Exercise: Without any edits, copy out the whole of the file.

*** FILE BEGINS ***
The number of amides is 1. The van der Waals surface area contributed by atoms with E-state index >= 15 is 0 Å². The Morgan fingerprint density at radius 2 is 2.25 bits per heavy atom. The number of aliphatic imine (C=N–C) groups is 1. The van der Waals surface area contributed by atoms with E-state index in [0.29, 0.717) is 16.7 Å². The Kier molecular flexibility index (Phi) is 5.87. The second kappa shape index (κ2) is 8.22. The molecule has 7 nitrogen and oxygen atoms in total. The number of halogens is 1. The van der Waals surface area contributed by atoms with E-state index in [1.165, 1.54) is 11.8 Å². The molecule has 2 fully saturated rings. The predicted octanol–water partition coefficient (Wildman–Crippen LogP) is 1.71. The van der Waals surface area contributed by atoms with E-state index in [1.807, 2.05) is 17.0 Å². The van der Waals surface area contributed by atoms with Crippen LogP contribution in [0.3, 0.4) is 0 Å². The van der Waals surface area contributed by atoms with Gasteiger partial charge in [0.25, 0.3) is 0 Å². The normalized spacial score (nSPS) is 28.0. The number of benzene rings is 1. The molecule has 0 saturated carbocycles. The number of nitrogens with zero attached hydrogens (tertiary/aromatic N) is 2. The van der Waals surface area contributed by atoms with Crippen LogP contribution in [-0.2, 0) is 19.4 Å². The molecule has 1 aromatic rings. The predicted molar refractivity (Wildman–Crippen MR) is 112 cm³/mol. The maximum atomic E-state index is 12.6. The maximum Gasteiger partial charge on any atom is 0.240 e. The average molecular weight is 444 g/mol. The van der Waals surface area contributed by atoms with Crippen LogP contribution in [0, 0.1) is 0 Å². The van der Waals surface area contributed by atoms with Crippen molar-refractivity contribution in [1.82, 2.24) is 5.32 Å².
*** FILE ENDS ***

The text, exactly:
The number of amides is 1. The van der Waals surface area contributed by atoms with E-state index >= 15 is 0 Å². The Morgan fingerprint density at radius 2 is 2.25 bits per heavy atom. The number of aliphatic imine (C=N–C) groups is 1. The van der Waals surface area contributed by atoms with E-state index in [0.29, 0.717) is 16.7 Å². The Kier molecular flexibility index (Phi) is 5.87. The second kappa shape index (κ2) is 8.22. The molecule has 7 nitrogen and oxygen atoms in total. The number of halogens is 1. The van der Waals surface area contributed by atoms with E-state index in [1.165, 1.54) is 11.8 Å². The molecule has 2 fully saturated rings. The predicted octanol–water partition coefficient (Wildman–Crippen LogP) is 1.71. The van der Waals surface area contributed by atoms with E-state index in [1.807, 2.05) is 17.0 Å². The van der Waals surface area contributed by atoms with Crippen LogP contribution in [0.3, 0.4) is 0 Å². The van der Waals surface area contributed by atoms with Gasteiger partial charge in [0.25, 0.3) is 0 Å². The normalized spacial score (nSPS) is 28.0. The number of benzene rings is 1. The molecule has 0 saturated carbocycles. The number of nitrogens with zero attached hydrogens (tertiary/aromatic N) is 2. The van der Waals surface area contributed by atoms with Crippen LogP contribution in [-0.2, 0) is 19.4 Å². The molecule has 1 aromatic rings. The predicted molar refractivity (Wildman–Crippen MR) is 112 cm³/mol. The maximum atomic E-state index is 12.6. The maximum Gasteiger partial charge on any atom is 0.240 e. The average molecular weight is 444 g/mol. The van der Waals surface area contributed by atoms with Crippen LogP contribution in [0, 0.1) is 0 Å². The van der Waals surface area contributed by atoms with Crippen molar-refractivity contribution in [1.82, 2.24) is 5.32 Å².